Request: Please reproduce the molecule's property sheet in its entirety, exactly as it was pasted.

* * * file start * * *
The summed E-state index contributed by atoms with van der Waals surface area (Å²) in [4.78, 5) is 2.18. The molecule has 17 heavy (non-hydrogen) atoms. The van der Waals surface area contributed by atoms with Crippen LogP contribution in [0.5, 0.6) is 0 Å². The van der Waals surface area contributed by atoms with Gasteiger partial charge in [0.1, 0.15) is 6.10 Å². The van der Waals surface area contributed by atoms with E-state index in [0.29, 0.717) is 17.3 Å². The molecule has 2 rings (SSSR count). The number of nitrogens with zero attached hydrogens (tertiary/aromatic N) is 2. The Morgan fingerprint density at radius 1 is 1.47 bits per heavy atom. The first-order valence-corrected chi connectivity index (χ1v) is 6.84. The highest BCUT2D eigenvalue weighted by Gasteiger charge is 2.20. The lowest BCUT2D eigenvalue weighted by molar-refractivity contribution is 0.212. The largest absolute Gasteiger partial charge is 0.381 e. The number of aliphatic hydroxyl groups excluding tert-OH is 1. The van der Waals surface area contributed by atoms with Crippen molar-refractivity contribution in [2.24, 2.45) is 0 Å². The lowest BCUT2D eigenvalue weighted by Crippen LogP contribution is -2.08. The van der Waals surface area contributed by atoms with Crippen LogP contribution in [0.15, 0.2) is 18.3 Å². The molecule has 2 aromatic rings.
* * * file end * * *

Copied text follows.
The summed E-state index contributed by atoms with van der Waals surface area (Å²) in [4.78, 5) is 2.18. The molecule has 17 heavy (non-hydrogen) atoms. The van der Waals surface area contributed by atoms with Crippen LogP contribution in [0.5, 0.6) is 0 Å². The van der Waals surface area contributed by atoms with Gasteiger partial charge in [0.1, 0.15) is 6.10 Å². The van der Waals surface area contributed by atoms with E-state index in [0.29, 0.717) is 17.3 Å². The molecule has 2 rings (SSSR count). The number of nitrogens with zero attached hydrogens (tertiary/aromatic N) is 2. The Morgan fingerprint density at radius 1 is 1.47 bits per heavy atom. The first-order valence-corrected chi connectivity index (χ1v) is 6.84. The highest BCUT2D eigenvalue weighted by Gasteiger charge is 2.20. The lowest BCUT2D eigenvalue weighted by molar-refractivity contribution is 0.212. The largest absolute Gasteiger partial charge is 0.381 e. The number of aliphatic hydroxyl groups excluding tert-OH is 1. The van der Waals surface area contributed by atoms with Crippen molar-refractivity contribution in [2.24, 2.45) is 0 Å². The lowest BCUT2D eigenvalue weighted by Crippen LogP contribution is -2.08. The van der Waals surface area contributed by atoms with Crippen LogP contribution in [0.15, 0.2) is 18.3 Å². The molecule has 2 aromatic rings.